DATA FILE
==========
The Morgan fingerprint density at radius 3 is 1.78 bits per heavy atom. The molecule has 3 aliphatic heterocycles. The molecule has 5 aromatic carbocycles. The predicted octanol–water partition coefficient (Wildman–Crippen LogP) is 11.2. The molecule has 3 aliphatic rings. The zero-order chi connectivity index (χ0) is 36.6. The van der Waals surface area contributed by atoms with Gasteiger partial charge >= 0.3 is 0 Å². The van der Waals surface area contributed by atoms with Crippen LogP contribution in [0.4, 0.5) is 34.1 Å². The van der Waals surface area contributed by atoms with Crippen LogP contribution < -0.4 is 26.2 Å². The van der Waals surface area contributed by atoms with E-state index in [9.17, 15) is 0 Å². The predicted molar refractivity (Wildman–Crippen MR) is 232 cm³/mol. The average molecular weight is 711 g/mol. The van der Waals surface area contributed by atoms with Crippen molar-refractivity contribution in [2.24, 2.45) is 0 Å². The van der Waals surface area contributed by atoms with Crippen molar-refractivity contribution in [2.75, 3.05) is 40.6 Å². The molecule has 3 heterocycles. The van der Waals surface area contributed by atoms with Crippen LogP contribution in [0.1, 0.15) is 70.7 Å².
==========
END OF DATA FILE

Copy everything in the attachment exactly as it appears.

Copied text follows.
The Morgan fingerprint density at radius 3 is 1.78 bits per heavy atom. The molecule has 3 aliphatic heterocycles. The molecule has 5 aromatic carbocycles. The predicted octanol–water partition coefficient (Wildman–Crippen LogP) is 11.2. The molecule has 3 aliphatic rings. The zero-order chi connectivity index (χ0) is 36.6. The van der Waals surface area contributed by atoms with Gasteiger partial charge >= 0.3 is 0 Å². The van der Waals surface area contributed by atoms with Crippen LogP contribution in [0.4, 0.5) is 34.1 Å². The van der Waals surface area contributed by atoms with Crippen LogP contribution < -0.4 is 26.2 Å². The van der Waals surface area contributed by atoms with E-state index in [9.17, 15) is 0 Å². The predicted molar refractivity (Wildman–Crippen MR) is 232 cm³/mol. The average molecular weight is 711 g/mol. The van der Waals surface area contributed by atoms with Crippen molar-refractivity contribution in [2.24, 2.45) is 0 Å². The van der Waals surface area contributed by atoms with Crippen molar-refractivity contribution in [2.75, 3.05) is 40.6 Å². The molecule has 3 heterocycles. The van der Waals surface area contributed by atoms with Crippen LogP contribution in [0.1, 0.15) is 70.7 Å².